In addition to the fact that Argentine media usually attempt to avoid mentioning the political racism, the media also cause the loss of the self-identities in Argentine. Sutton considers that the media imposed people on wrong categories. For instance, Sutton analyzes, “People with indigenous or mestizo ancestry have often been placed in the ‘black’ category” (Sutton 112). In the context of Argentine races, “black” does not necessarily mean that a complexion is black, but implies that the black people are non-white, who are regarded as those in the lower class. Since race is used more as derogatory words than as positive self-identification, some Argentine people lost their ways to identify themselves.
Even though the racism in Argentina was shaped through history and spread out by media, some civilian groups and institutions started taking actions to confront discriminations after the political power moved from dictatorship to democracy. Because of the actions taken by human rights organizations, the ideas of human rights became more familiar, and people came to be increasingly aware of racism. Sutton explains that, since these movements involved international conventions on discriminations, the government institutions deepened their understanding of discriminations and adopted those international conventions as local legislation (Sutton 116). Moreover, international summits and conferences gained attention from Argentine activists, and they indirectly strengthened democratic movements. She concludes that integrating foreign frameworks and calling for actions are crucial to spread awareness and to confront racism in Argentina.
As Sutton argues in her work, in Argentina, media can easily manipulate citizens and move the whole society, since they help form public opinions by regulating the contents that are broadcast. One example of a website is raised in her paper. The website explains the proportion of races with data and states that each race is accounted for what percent of the total population. These data appear to be pretty convincing. However, these data are suspicious too because the definitions and categories of each race are unclear. Even though what the website shows might not be true, the visitors of the website would believe these data without doubt, and they would shape the ideas of racial proportions in Argentina. Similar to the case of the website, media can also exaggerate and beautify the contents to be broadcast. For instance, one Argentine newspaper emphasized that the conquerors did not intend to eliminate the culture of the indigenous people, and therefore, that was not genocide (Sutton 111). Unless people are critical enough to analyze what is broadcast and conveyed through media, they merely believe what they just saw, and it would strongly affect his opinions.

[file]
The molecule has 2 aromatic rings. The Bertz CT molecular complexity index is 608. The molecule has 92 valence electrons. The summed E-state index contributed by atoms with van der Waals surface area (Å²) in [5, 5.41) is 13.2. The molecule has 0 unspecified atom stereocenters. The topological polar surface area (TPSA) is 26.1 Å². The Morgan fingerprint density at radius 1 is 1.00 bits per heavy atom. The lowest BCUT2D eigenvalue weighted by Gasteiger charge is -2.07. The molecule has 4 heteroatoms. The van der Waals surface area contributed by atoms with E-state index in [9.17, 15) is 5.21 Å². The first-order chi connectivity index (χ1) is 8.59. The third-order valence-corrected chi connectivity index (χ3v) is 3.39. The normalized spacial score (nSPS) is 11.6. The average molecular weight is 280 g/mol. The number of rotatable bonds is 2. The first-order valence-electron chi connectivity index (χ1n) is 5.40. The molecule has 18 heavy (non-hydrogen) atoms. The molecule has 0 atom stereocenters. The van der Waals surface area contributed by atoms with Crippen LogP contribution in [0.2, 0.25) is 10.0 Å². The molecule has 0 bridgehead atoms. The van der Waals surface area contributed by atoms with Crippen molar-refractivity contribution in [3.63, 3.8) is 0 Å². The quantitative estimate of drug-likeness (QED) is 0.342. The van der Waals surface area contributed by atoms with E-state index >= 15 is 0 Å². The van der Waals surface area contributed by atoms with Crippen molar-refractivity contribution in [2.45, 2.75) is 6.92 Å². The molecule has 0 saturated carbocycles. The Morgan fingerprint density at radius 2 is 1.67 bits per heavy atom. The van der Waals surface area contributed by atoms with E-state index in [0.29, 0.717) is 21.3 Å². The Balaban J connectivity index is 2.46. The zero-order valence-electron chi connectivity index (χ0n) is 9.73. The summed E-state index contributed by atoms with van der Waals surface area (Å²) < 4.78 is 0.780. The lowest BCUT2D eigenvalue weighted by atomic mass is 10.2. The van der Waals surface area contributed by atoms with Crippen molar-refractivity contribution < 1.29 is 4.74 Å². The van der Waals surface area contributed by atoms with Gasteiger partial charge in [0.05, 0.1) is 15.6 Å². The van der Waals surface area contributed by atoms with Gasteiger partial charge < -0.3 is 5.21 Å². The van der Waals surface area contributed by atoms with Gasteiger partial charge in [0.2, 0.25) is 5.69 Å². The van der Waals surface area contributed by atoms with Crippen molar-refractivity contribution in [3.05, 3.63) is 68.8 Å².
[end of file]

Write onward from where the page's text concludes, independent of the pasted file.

Besides the power of media over society, Sutton also implies that democracy enables citizens to fight against racism and to achieve equality among every single person. During the military dictatorship in Argentina, people were tortured or executed for unjust reasons. Those fear for unfair punishments discouraged people from taking actions to obtain equality. Even if people were under restrictions and were not allowed to take actions and make speeches, there would be no way to achieve equality, since the movements of citizens are necessary to spread out the voices to seek equality. After the end of the dictatorship and the beginning of the democratic society in Argentina, people were finally able to start activities for their human rights. The transition to the democracy is functioned as the trigger of anti-discrimination movements, which aim to procure equality within any races.
Sutton explains that racism in Argentina originates from its historical backgrounds, such as immigration of Europeans and decimation of indigenous people. The increasing number of white people imparted social power to them, and it created racial differences. The racism was encouraged through media by focusing on interpersonal racial incidents and avoiding the broadcast of institutionalized racism. Even though racism was spread out through media, some activists stood up and began antiracist movements after the transition to democracy. Media hold such horrifying power that they can easily manipulate citizens by regulating the contents. In addition to the power of media, the case of Argentina implies that democratic society is required to call for actions and realize equality of all citizens. Without media, the concept of racism might be less familiar to citizens in Argentina. The case of Argentina left lessons that it is important for citizens to have power to think and analyze critically in order to avoid the deception by media.